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Posted by Ken Campbell December 19, 2010 0 Comment 1019 views

Before Lt. Charles Wilkes came to the Puget Sound region in the early 1840’s, he and his crew took a detour through the South Pacific. While in Fiji, Wilkes took custody of a tribal chief named Vendovi, who had allegedly participated in the murder of a New England whaling crew unfortunate enough to have washed up on his beach eight years earlier. Details are hazy and were obscured by time and language even then, but Vendovi also stood accused of organizing a feast following the slayings that featured Yankee a l’orange as the main course.

Many things are permitted in the Navy, but cannibalism is not among them. Vendovi was first brought on board in irons, but over the months and years of ocean travel that followed, he became more of an honorary crew member than a prisoner and the rest of the crew grew to accept him, more or less. He learned to dance a hornpipe and picked up the language, and when Lt. Wilkes went on his naming spree in the Pacific Northwest – a tactic intended to Americanize what was at the time disputed property, much of it claimed by the British – he stuck Vendovi’s name on one of the eastern San Juan Islands.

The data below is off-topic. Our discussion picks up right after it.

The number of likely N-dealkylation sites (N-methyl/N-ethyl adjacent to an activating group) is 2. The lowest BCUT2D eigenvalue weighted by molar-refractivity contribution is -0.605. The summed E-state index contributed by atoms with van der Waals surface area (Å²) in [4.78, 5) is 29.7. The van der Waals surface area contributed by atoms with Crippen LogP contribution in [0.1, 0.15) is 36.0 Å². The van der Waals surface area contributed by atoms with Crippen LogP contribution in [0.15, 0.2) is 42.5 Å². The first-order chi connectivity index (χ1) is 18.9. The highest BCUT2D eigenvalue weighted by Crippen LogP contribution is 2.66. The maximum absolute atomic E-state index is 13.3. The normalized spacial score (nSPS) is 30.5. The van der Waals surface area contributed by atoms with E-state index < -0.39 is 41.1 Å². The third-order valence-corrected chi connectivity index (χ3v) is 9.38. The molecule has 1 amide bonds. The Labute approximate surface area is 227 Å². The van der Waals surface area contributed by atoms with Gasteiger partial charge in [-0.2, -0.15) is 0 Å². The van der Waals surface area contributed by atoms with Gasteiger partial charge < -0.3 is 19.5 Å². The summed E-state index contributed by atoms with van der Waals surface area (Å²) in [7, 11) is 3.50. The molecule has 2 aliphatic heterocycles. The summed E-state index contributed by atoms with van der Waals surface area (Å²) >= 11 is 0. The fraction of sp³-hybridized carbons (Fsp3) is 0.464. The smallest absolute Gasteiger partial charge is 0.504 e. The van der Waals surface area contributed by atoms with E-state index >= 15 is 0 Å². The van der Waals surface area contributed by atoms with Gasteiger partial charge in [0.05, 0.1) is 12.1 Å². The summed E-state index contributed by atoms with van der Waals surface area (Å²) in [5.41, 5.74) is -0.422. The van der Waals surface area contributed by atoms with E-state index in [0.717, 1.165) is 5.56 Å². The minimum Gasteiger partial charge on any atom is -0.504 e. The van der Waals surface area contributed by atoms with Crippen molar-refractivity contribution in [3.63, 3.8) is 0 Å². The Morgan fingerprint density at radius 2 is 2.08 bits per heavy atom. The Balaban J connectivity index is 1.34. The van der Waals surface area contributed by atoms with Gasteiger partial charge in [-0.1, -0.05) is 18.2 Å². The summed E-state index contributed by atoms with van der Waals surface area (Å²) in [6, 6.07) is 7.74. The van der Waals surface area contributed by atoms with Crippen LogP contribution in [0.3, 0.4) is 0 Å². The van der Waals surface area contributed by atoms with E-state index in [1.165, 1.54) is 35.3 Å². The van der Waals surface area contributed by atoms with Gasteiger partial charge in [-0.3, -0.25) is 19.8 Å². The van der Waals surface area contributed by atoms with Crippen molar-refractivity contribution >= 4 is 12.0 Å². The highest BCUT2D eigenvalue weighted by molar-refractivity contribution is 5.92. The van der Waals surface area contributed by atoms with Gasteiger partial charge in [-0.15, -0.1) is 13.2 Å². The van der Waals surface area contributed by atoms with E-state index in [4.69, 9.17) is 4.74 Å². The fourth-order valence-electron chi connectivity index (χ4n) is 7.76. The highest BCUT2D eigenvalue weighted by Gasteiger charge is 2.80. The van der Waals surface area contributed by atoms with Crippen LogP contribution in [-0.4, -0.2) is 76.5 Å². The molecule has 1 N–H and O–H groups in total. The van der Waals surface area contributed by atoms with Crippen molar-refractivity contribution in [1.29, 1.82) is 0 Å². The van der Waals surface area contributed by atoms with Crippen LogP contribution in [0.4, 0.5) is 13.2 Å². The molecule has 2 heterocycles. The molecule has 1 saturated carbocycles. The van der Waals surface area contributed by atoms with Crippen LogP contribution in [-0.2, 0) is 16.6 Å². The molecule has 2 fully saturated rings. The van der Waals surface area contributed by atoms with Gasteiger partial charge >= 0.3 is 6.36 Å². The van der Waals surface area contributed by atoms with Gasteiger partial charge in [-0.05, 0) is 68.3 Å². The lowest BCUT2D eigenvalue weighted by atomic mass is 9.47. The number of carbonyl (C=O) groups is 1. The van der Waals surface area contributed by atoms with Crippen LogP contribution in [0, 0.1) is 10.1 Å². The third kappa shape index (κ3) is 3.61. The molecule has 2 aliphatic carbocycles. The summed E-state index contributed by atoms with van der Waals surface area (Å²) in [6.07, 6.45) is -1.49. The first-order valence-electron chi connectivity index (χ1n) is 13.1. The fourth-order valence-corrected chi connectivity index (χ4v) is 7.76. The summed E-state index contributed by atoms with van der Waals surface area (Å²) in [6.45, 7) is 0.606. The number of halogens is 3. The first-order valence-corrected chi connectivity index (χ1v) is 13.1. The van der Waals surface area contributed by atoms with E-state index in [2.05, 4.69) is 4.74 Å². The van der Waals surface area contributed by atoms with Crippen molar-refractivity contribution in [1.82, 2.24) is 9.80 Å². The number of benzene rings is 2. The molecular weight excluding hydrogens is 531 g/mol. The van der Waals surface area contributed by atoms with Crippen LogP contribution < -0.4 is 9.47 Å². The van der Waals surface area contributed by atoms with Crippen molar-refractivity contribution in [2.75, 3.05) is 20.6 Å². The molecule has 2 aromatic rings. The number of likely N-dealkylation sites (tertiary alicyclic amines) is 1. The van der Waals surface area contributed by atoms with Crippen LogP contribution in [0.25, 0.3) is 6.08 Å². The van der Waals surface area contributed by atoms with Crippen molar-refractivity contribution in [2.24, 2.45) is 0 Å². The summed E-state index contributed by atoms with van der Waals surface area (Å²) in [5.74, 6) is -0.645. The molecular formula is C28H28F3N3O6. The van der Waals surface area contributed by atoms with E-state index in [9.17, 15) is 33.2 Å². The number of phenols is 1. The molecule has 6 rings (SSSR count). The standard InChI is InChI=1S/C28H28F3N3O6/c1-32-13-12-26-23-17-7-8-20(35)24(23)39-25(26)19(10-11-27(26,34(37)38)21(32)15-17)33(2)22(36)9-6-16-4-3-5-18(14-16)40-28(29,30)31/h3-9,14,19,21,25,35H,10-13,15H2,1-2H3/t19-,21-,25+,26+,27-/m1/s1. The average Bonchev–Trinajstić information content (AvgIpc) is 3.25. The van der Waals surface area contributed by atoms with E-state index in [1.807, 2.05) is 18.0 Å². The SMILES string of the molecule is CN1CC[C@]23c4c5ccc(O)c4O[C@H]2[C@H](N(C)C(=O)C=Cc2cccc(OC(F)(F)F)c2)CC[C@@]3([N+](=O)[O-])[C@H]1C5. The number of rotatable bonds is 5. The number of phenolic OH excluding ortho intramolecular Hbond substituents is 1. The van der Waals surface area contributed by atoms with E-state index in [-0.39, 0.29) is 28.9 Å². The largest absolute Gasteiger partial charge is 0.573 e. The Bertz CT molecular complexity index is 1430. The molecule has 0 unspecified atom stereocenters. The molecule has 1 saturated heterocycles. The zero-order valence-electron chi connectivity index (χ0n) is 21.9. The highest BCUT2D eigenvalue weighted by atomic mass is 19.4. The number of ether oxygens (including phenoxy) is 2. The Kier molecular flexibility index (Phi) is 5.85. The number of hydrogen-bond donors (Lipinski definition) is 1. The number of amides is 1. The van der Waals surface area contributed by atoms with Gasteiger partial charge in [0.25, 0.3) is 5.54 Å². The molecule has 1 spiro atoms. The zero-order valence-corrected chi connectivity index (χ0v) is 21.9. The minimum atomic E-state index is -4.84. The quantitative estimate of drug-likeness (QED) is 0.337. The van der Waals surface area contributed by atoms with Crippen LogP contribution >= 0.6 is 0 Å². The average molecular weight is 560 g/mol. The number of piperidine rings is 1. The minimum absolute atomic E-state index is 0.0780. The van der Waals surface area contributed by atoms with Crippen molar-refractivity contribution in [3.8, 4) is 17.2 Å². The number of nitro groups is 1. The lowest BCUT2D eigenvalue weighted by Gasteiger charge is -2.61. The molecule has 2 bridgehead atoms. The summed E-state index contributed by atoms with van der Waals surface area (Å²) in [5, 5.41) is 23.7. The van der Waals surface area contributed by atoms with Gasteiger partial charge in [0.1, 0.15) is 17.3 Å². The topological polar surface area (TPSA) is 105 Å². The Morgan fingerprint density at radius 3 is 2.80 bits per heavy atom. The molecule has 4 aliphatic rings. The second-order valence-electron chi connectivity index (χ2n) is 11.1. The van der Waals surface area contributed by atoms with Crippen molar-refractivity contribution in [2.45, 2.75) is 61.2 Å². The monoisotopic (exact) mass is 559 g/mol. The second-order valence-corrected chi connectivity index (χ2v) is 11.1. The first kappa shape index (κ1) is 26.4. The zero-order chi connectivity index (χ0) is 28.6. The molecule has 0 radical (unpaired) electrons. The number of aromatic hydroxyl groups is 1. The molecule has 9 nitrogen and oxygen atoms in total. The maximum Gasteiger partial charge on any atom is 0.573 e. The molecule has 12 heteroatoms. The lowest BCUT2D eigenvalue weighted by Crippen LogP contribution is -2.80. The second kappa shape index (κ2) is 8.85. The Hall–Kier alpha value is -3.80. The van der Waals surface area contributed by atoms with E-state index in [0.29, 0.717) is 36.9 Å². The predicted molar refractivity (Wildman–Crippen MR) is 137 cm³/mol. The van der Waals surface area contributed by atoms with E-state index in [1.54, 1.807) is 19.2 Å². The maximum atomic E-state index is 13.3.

The island eventually came to be held in private ownership and was offered at auction this past September, but the highest bid wasn’t enough to induce the sellers to give it up. That all changed last week when the San Juan Preservation Trust, a non-profit land trust based in the San Juan Islands, put up $6.4 million for the 217-acre island, effectively ensuring that the island will remain protected from development.

There is a four-bedroom house on the island already, which some lucky caretaker will get to call home, and the Trust is beginning an inventory of plant and animal life, to see what’s there, what needs to go and how best to manage the area. With almost three miles of shoreline and six perfect gravel/sand beaches, future plans will hopefully include some public access. Until the inventory is completed, however, the island is off-limits to visitors.

I’ve been there before, a quick stop on the way from Cypress Island to Lummi, just to stretch my legs. It’s a pretty little island, a welcome contrast to the developed shoreline of nearby Sinclair Island. I’m already looking forward to my next visit.

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